Examining the quality of our assessment system

With most of the 59 programs rated for this round, we are beginning an analysis of our system of assessment.

To re-cap, we drafted a rubric about a year ago and tested it with Honors college self-study and a made-up Dept of Rocket Science self-study. We revised the rubric with discussions among staff and some external input. In December we used the rubric to rate reports on 3 of 4 dimensions (leaving off action plan in the first round). Based on observations in the December round, the rubric was revised in mid-spring 2010.

We tested the new rubric at a state-wide assessment conference workshop in late April, using a program’s report from December. The group’s ratings agreed pretty well with our staff’s (data previously blogged).

The May-August versions of the rubric are nearly identical, with only some nuance changes based on the May experiences.

The figure below is a study of the ratings of OAI staff on each of 4 rubric dimensions. It reports the absolute value of difference of the ratings for each pair of raters — a measure of the inter-rater agreement. We conclude that our ratings are in high agreement [a 54% are 0.5 point or closer agreement (85/156); 83% are 1.0 point or closer]. We also observe that the character of the distribution of agreement is similar across all four of the rubric dimensions.

Draft timeline for Assessment Self-study process

Draft timeline for Assessment Self-study process Showing how the self study data feeds in from programs to the template and flows back out from the template to various reporting needs.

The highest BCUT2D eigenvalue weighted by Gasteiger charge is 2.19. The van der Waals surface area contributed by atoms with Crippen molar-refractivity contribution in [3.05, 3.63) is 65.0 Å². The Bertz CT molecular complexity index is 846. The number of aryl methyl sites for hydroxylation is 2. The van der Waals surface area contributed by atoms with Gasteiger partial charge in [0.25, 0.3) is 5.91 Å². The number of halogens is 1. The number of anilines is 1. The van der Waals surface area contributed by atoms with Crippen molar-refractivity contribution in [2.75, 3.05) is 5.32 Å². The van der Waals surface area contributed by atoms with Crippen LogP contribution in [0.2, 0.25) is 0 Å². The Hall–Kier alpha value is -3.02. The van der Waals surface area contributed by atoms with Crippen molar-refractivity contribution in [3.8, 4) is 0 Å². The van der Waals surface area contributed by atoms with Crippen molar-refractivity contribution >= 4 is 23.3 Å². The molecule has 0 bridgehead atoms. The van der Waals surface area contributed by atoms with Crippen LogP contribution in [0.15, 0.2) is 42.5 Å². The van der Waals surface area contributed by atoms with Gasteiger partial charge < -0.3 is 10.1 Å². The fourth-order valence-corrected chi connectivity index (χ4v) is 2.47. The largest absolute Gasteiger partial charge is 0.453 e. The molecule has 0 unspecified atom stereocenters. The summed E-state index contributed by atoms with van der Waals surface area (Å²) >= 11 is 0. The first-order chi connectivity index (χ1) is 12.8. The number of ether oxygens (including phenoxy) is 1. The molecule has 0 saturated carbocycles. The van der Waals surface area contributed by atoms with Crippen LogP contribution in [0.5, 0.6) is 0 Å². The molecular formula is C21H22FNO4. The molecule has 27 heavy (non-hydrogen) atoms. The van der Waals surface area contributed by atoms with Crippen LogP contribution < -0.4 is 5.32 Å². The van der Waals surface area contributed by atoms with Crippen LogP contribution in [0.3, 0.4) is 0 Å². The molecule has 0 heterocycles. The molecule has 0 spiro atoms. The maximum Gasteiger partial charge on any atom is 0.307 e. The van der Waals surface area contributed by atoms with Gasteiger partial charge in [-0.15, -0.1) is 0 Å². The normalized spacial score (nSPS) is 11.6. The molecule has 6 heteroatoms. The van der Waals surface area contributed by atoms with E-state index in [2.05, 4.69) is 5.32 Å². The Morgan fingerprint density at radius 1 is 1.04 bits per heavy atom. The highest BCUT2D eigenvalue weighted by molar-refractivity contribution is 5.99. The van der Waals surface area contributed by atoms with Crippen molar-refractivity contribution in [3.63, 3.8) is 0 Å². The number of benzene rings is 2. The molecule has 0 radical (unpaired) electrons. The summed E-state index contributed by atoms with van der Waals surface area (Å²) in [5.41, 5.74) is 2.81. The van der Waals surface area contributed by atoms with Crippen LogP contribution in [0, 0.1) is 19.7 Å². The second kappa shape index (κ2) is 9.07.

This diagram needed to explain system to NWCCU and also to share with Liaisons and Program Points to help them understand that the goal is focus and labor saving.

[We never finished this diagram or communicated it out. Ed.]

Bottlenecks to improving program outcomes assessment

Bottlenecks to improving program outcomes assessment.
Today we had a discussion about bottlenecks (and mis-perceptions) programs seem to have about assessment and an assessment system.  The conversation was based on what we’ve observed in our review of the Dec. 18 self studies.
It serves as input to the review of the near final draft of the version of the rubric being prepared for May 17.

This image is a record of the discussion

As promised, reflection on the retreat, finally

Re: draft note to staff
I was thinking last night that the persistent concern expressed in our still recent retreat was less about job security and more about qualifications in our protean institution.  If I no longer should be doing what I’ve done in the past, what skills do I need to develop to do what I am expected to do?  And how long, one anonymous note asked, before we change yet again?

In my own thinking, I am coming to understand that it is more about the affect than the skill set, though they are not fully separable.  As the CTLT our work was like teaching an elective course in the major.  Most of interactions were with faculty who wanted to work with us.  And now we fear our new charge is not only requiring us to work with those who share fewer of our concerns and values, but we are drifting into work increasingly with those who clearly do not.  We are now like those who teach required courses.  And the required course we teach is not one that many find rewarding.